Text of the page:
He added: "Local election results don’t always translate to general elections, of course. The Tories will try to argue that this is a blip driven by Partygate. Labour will suggest it is a true shift in opinion due to scandals and the cost-of-living crisis."
Our prediction is that Labour will win over three times as many council seats as the Conservatives. The last time that happened was 1996 when Tony Blair was leader of the opposition and John Major was Conservative PM.
In terms of equivalent national vote share (which is the usual measure of comparison for local elections), our prediction for 2022 is Con 24%, Lab 39%, LibDem 15%. That gives a Labour lead of 15%. The last time Labour had a lead that big in local elections was also in the mid-1990s when Blair was challenging Major. Blair went on to a landslide victory in 1997.
The last time the Conservatives had a lead over Labour of the same size (15%) in local elections was 2009 when opposition leader David Cameron was challenging Labour PM Gordon Brown. Cameron went on to be PM the next year.
But, as a cautionary note, the Conservatives under Michael Howard also had a big lead (+11%) over Labour at local elections in 2004 but went on to lose the next general election in 2005. Also William Hague had a lead of 9% in the local elections of 2001, but lost the general election on the same day.
This table shows the predicted winning party for each council, or 'NOC' if no party will have overall control of the council on its own.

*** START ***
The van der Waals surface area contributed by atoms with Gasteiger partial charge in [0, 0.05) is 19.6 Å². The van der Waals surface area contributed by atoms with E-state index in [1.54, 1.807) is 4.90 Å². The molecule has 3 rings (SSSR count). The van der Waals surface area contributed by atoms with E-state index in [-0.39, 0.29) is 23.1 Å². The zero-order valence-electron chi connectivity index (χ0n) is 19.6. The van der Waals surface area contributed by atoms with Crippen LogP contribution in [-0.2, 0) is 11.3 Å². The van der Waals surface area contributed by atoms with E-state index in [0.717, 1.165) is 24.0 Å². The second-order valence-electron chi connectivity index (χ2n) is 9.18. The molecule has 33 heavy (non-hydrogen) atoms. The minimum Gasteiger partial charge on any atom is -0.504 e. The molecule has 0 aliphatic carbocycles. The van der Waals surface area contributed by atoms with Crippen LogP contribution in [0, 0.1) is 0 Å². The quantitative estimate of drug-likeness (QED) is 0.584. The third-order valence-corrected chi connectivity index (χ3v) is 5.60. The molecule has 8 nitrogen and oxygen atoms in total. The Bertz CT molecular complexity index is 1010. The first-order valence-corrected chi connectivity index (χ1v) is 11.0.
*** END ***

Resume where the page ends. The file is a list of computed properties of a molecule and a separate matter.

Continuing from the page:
|Barking and Dagenham||LAB||LAB|
|Basingstoke and Deane||CON||CON|
|Blackburn with Darwen||LAB||LAB|
|City of London||OTH||OTH|
|City of Westminster||CON||LAB|
|Hammersmith And Fulham||LAB||LAB|
|Isle of Anglesey||NOC||OTH|
|Kensington and Chelsea||CON||CON|
|Kingston upon Hull||LAB||LAB|
|Kingston upon Thames||LIB||LIB|
|Neath Port Talbot||LAB||LAB|
|Newcastle upon Tyne||LAB||LAB|
|North East Lincolnshire||CON||CON|
|Nuneaton and Bedworth||CON||CON|
|Reigate and Banstead||CON||CON|
|Rhondda Cynon Taf||LAB||LAB|
|Richmond Upon Thames||LIB||LIB|
|Vale of Glamorgan||NOC||CON|
|Westmorland and Furness||(NEW)||LIB|
Modern polling analysis often uses statistical regression techniques to get more accurate and geographically detailed results. Also called MRP (multi-level regression and post stratification) they have been used successfully by Electoral Calculus and other pollsters to predict general elections, local elections and the 2019 European elections.
These techniques work by spotting patterns between people's demographic characteristics and their likelihood to vote for various parties.
Both because of their larger sample size, and the more advanced statistical analysis, regression polls are often perceived as one of the more accurate ways of measuring public opinion both nationally and for specific geographic areas.
A variation of the approach, called Dynamic MRP, allows polls taken at different times to be combined to give a more accurate result which captures changes in opinion over time. Dynamic MRP was used to analyse this poll and the earlier poll together.
Clients who have benefited from insights from regression polling include well-known UK political organisations, non-departmental public bodies and campaign groups.
Ward-by-ward predictions for the local elections are available to purchase from Electoral Calculus. Please contact us for details.
Find Out Now conducted two linked polls:
Find Out Now and Electoral Calculus are both members of the British Polling Council and abide by its rules.
Data tables are available for the first wave, and the second wave.